Richard Belisle, a telephone repairman, spent his lunch hour the other day in the Hennepin County Government Center, the city's largest monument to government excess, listening to the Republican Party talk about taxes.

It was a loud, well-publicized affair, with plenty of hoopla and breastbeating. The party had brought in two bands and some of its heaviest hitters from Washington to plug its lates rallying cry: a GOP-backed plan to cut taxes by one-third.

But Belisle wasn't impressed. "It's the same old stuff," he said. "Politicians are all alike. They all say the same old things."

This hit on the central prblem the GOP encountered this week when it moved across the nation in a seven-state tax-cut blitz. Simply put, could the party buy the public trust that it lost during the Watergate scandals by promising to cut axes?

Although the event was advertised on radio and in newspapers for two days, only 250 people showed up for the rally here Thursday. And that was the biggest crowd of the day.

Party Chairman Bill Brock's explanation gave insight into the problems that haunt the party and politicians in general this year.

"I haven't seen a good crowd in politics for six years," he said, "I really don't think the crowd is an indication of interest. I think the interest level is high."

Promising to cut taxes, of course, is one of the oldest, traditionally most effective political plays in the book. But convincing the public that Republicans can do it better than Democrates is something else.

Some simply don't like the GOP approach. "All they tell you is that they want to cut taxes," Ken Beitler complained here. "It's frustrating that they don't tell you what they want to cut spending money on. Is it national parks, cancer research or what?"

"It sounds like a meat-ax approach to me, a cheap shot", he added.

Republicans argue that they really don't want to cut anything, that their Kemp-Roth tax reduction act would cause an economic boom that would bring in more money than it would take away.

The proposal, named after its two chief sponsors, Rep. Jack Kemp (R.N.Y) and Sen. William Roth (R.Del.), would cut federal income taxes across-the-board by 33 percent over a three-year period.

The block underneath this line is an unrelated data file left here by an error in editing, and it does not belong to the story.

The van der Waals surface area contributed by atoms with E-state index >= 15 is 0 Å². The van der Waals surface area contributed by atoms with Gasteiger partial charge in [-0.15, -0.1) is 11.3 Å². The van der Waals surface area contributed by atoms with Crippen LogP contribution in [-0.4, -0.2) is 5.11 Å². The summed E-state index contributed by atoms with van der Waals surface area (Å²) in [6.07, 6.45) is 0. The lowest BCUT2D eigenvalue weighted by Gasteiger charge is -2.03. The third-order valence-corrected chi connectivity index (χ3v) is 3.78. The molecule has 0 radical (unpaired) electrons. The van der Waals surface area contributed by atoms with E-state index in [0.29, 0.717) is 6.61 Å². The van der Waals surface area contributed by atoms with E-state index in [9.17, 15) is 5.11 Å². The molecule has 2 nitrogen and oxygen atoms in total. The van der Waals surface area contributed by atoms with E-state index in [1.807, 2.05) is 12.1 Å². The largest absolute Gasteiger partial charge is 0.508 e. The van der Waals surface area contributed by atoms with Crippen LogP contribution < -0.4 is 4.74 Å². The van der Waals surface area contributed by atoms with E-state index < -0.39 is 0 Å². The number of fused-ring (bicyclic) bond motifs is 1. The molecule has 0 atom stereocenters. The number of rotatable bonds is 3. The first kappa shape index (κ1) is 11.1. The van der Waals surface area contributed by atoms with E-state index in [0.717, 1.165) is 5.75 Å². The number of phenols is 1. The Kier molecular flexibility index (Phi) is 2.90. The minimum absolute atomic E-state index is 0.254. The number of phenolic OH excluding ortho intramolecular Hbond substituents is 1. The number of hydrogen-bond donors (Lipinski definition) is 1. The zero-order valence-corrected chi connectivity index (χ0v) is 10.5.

By making the bill the cornerstone of their fall election campaign, the party is gambling that it will provide a convenient rallying cry against big government for Republican candidates across the land.

On on level, it works. For three days, the party's message and attacks on Democrats appeared on the television screens and in newspapers.

The party, so often split by internal strife, also displayed a veneer of unity. Yesterday morning in Chicago, for instance, former California governor Ronald Reagan told a press conference that there is "a distinct possibility" that he will run for president in 1980, and if he does he will run on a Kemp-Roth tax cut platform.

In a speech prepared fro delivery last night in California, Reagan's 1976 rival, former president Gerald R. Ford, also endorsed the proposal and called it the "Republican tax attack of "78".

Party regulars and congressional leaders were impressed by the tax cut blitz. "It's the first good thing I've ever seen the Republican National Committee do," said one former adviser to Reagan.

"At least it's a national plan. We're doing something together rather than having 435 people running around the country alone like scared rabbits," said House Minority Leader John J. Rhodes (R-Ariz).

The euphoria, however, coudn't mask the difficulties Republicans are having trying to sell themselves as the party of the taxcutters.

First, a host of GOP candidates have tax plans of their own and are reluctant to climb aboard the Kemp-Roth wagon. Then, there are the Democrats, unwilling to let the Republicans monopolize an issue.

In Minnesota, for example, where Republicans stand a chance of picking up two Senate seats, Democratic candidate Robert Short has a more radical tax cut plan than Kemp-Roth. To complicate matters further, his Republican opponent, David Durenberger, stops short of endorsing the Republican tax cut, favoring instead a proposal of his own that calls for a 20 percent tax reduction over two years with an inflation index attached to it.

A more serious problem is the GOP's image as the party of the fat cats. This was vividly brought out when Republicans, trying to promote a "tax cut for working people." landed at Chicago's O'Hare airport Thursday and were greeted by local party leaders riding in a Cadillac limousine.